Celebrating Personal Progress
My tax information went off to my accountant yesterday, exactly 27 days before the April 15th filing deadline. Contrast this with last year when we filed for an extension and my information went out in late July!
As a result, I was filled with energy last night–the energy of accomplishment along with the energy of growth. Last year, July; this year, March. I am making progress!
We are all making progress in our lives and it is critical to our self-image and emotional well-being to recognize and celebrate this growth.
The Law of Attraction says, “You attract more of what you focus on.” Unless and until we recognize and celebrate our own, individual progress, we keep ourselves stuck in self-images that are outdated.
We compare what we do to what others do instead of monitoring our own progress. The one measure is deflating while the other is invigorating!
I first noticed this years ago when my foster daughters were still in school. I would compliment them on their art (both are gifted artists) and they would immediately reel off a list of classmates whose work was much better than theirs.
As my daughters grew into adulthood, I noticed they compared their place in the world against that of others and it pained me. Others have not had to overcome the circumstances my girls faced. I see them as walking miracles; I want them to see this, too.
As I asked my girls to compare their progress only against their own achievements, I knew I must do the same or be a hypocrite. It has turned out to be an unexpectedly wonderful gift for all of us.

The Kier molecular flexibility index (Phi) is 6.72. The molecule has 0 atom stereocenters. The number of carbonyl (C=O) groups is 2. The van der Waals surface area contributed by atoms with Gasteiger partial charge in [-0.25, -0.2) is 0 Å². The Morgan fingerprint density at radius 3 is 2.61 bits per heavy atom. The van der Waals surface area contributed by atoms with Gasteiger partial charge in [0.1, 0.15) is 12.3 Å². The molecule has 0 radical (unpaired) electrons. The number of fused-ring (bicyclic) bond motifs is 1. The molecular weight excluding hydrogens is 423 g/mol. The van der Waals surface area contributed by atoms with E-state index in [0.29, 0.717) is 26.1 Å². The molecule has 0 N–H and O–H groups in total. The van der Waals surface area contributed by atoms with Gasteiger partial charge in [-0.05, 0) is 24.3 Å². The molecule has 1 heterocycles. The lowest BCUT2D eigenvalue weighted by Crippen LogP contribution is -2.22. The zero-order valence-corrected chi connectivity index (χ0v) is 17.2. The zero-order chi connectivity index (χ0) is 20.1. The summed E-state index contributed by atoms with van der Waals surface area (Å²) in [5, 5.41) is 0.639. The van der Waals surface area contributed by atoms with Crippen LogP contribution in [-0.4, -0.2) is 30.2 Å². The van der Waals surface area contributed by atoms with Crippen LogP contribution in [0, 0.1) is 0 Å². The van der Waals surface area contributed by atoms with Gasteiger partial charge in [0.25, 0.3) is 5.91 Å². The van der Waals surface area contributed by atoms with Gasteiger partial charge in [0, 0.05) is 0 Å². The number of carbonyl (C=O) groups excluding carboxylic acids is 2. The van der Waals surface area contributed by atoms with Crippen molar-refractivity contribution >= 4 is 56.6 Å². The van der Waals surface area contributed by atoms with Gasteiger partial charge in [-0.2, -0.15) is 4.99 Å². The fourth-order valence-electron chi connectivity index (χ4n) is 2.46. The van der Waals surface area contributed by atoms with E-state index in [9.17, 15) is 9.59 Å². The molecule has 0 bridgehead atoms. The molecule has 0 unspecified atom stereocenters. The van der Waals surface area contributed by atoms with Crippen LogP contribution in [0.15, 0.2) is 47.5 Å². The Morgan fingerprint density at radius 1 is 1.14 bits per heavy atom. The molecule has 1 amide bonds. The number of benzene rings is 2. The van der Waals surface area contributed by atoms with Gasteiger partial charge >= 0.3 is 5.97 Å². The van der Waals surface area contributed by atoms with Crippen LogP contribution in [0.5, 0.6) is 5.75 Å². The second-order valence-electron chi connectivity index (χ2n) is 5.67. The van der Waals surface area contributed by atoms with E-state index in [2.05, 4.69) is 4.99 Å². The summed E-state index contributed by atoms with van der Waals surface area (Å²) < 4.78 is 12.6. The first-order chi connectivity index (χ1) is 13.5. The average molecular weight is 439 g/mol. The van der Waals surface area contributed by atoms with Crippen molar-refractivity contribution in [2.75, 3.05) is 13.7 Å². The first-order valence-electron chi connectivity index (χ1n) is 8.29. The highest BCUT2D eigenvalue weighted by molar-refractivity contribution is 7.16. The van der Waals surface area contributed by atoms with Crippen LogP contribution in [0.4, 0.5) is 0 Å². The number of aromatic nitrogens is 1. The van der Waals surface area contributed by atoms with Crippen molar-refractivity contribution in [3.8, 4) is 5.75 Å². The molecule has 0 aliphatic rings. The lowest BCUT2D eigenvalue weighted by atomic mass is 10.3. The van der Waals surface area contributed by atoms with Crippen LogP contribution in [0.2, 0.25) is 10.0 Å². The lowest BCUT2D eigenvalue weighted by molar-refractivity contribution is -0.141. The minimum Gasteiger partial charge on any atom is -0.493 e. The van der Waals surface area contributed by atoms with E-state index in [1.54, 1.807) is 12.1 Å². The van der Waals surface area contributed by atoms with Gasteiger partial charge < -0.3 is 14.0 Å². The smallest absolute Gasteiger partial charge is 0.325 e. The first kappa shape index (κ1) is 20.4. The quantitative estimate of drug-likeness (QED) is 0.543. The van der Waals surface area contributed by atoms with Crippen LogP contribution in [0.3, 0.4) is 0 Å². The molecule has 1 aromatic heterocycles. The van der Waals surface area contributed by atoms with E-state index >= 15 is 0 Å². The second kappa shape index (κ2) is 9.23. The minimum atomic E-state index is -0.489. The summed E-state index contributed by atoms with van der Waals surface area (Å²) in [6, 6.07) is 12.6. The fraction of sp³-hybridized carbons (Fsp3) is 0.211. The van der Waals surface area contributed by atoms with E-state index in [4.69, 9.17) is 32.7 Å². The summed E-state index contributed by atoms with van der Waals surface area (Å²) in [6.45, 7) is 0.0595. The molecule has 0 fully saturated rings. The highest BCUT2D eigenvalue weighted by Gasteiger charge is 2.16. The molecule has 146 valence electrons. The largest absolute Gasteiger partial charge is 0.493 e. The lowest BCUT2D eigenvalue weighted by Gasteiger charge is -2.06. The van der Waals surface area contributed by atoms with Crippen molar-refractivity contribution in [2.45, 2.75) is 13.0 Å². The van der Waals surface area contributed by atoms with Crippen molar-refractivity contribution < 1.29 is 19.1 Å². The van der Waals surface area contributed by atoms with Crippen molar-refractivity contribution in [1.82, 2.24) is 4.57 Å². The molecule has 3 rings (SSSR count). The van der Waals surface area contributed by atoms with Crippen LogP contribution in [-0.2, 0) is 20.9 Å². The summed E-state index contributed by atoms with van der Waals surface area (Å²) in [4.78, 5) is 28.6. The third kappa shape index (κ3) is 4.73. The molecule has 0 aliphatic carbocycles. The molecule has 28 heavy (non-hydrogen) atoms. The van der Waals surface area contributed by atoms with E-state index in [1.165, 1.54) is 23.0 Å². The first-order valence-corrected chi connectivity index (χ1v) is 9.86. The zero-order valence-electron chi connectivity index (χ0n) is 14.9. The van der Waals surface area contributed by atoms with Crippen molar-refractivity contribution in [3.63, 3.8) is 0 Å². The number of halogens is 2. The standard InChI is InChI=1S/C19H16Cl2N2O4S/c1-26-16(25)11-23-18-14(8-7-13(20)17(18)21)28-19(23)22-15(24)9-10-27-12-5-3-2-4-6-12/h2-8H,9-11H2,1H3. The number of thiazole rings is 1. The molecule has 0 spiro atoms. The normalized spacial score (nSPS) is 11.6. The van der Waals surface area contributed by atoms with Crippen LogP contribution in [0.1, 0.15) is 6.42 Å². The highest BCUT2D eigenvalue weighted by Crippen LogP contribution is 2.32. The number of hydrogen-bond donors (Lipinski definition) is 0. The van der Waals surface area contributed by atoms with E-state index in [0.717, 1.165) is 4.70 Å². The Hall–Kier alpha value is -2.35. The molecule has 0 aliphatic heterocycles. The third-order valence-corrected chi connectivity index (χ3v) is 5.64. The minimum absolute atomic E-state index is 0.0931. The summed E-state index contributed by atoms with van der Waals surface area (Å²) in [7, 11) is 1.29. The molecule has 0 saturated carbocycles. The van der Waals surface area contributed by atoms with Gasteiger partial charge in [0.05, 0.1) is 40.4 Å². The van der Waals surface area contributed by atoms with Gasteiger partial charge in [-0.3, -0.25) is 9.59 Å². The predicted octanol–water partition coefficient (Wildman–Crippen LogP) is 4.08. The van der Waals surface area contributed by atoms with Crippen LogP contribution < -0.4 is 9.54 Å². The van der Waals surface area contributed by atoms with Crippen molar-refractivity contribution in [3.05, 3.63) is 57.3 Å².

When my girls call now, it is often to report a triumph. My oldest called over the weekend to report that, instead of reverting back to cigarettes when she got angry, she took a long walk around the block. She was comparing the old “her” to the new, seeing tangible progress!
My youngest now calls to tell me how much work she’s accomplished at her office. She no longer mentions what her colleagues did in comparison. Progress!
And I no longer wonder why I’m not more on top of my taxes–I made a four month jump from last year to this year. Progress!
My point is that, for our self-image to keep pace with our evolution, it is necessary to acknowledge progress. Memorize this phrase, “That was then, this is now.”
My oldest daughter once used any excuse to pick up a cigarette. That was then. Today she applies techniques that prevent her from slipping. This is now.
My youngest used to call overly concerned with the impact on her of what her co-workers were doing. That was then. Because of her good work, she was recently asked to set up a satellite office. This is now.
As we focus on what we have accomplished and the progress we are making, we no longer worry about what others are doing because we celebrate our own achievements–and they are enough.
Last month I bought software to keep this year’s finances organized, and I expect to send my tax information out early next January. The reason I can expect that is because I no longer think of myself as someone who is late with her taxes.
That was then, this is now.